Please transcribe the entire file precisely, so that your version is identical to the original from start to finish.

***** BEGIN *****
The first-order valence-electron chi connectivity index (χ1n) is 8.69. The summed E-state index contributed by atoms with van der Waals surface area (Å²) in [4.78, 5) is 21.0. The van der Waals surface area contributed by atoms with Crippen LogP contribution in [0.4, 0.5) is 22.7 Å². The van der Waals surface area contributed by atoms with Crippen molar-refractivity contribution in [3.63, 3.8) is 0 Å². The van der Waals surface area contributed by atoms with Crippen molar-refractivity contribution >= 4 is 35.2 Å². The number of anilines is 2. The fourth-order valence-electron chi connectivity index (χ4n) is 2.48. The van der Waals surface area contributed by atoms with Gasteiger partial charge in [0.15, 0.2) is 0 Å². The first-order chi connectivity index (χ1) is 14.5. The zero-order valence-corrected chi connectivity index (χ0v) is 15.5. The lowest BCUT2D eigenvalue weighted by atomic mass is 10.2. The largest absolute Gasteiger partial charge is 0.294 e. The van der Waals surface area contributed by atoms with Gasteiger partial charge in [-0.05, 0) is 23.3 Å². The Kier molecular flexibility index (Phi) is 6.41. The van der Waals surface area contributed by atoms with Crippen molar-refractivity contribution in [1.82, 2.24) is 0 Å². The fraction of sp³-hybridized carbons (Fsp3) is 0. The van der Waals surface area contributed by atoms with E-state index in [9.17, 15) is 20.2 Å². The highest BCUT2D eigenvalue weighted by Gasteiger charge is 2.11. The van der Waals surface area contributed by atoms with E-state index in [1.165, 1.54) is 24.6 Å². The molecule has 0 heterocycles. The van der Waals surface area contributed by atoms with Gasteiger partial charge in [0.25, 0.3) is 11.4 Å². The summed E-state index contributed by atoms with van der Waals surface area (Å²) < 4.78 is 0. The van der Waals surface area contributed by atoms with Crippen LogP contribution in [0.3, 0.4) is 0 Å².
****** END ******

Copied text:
The first-order valence-electron chi connectivity index (χ1n) is 8.69. The summed E-state index contributed by atoms with van der Waals surface area (Å²) in [4.78, 5) is 21.0. The van der Waals surface area contributed by atoms with Crippen LogP contribution in [0.4, 0.5) is 22.7 Å². The van der Waals surface area contributed by atoms with Crippen molar-refractivity contribution in [3.63, 3.8) is 0 Å². The van der Waals surface area contributed by atoms with Crippen molar-refractivity contribution >= 4 is 35.2 Å². The number of anilines is 2. The fourth-order valence-electron chi connectivity index (χ4n) is 2.48. The van der Waals surface area contributed by atoms with Gasteiger partial charge in [0.15, 0.2) is 0 Å². The first-order chi connectivity index (χ1) is 14.5. The zero-order valence-corrected chi connectivity index (χ0v) is 15.5. The lowest BCUT2D eigenvalue weighted by atomic mass is 10.2. The largest absolute Gasteiger partial charge is 0.294 e. The van der Waals surface area contributed by atoms with Gasteiger partial charge in [-0.05, 0) is 23.3 Å². The Kier molecular flexibility index (Phi) is 6.41. The van der Waals surface area contributed by atoms with Crippen molar-refractivity contribution in [1.82, 2.24) is 0 Å². The fraction of sp³-hybridized carbons (Fsp3) is 0. The van der Waals surface area contributed by atoms with E-state index in [9.17, 15) is 20.2 Å². The highest BCUT2D eigenvalue weighted by Gasteiger charge is 2.11. The van der Waals surface area contributed by atoms with E-state index in [1.165, 1.54) is 24.6 Å². The molecule has 0 heterocycles. The van der Waals surface area contributed by atoms with Gasteiger partial charge in [0.25, 0.3) is 11.4 Å². The summed E-state index contributed by atoms with van der Waals surface area (Å²) < 4.78 is 0. The van der Waals surface area contributed by atoms with Crippen LogP contribution in [0.3, 0.4) is 0 Å².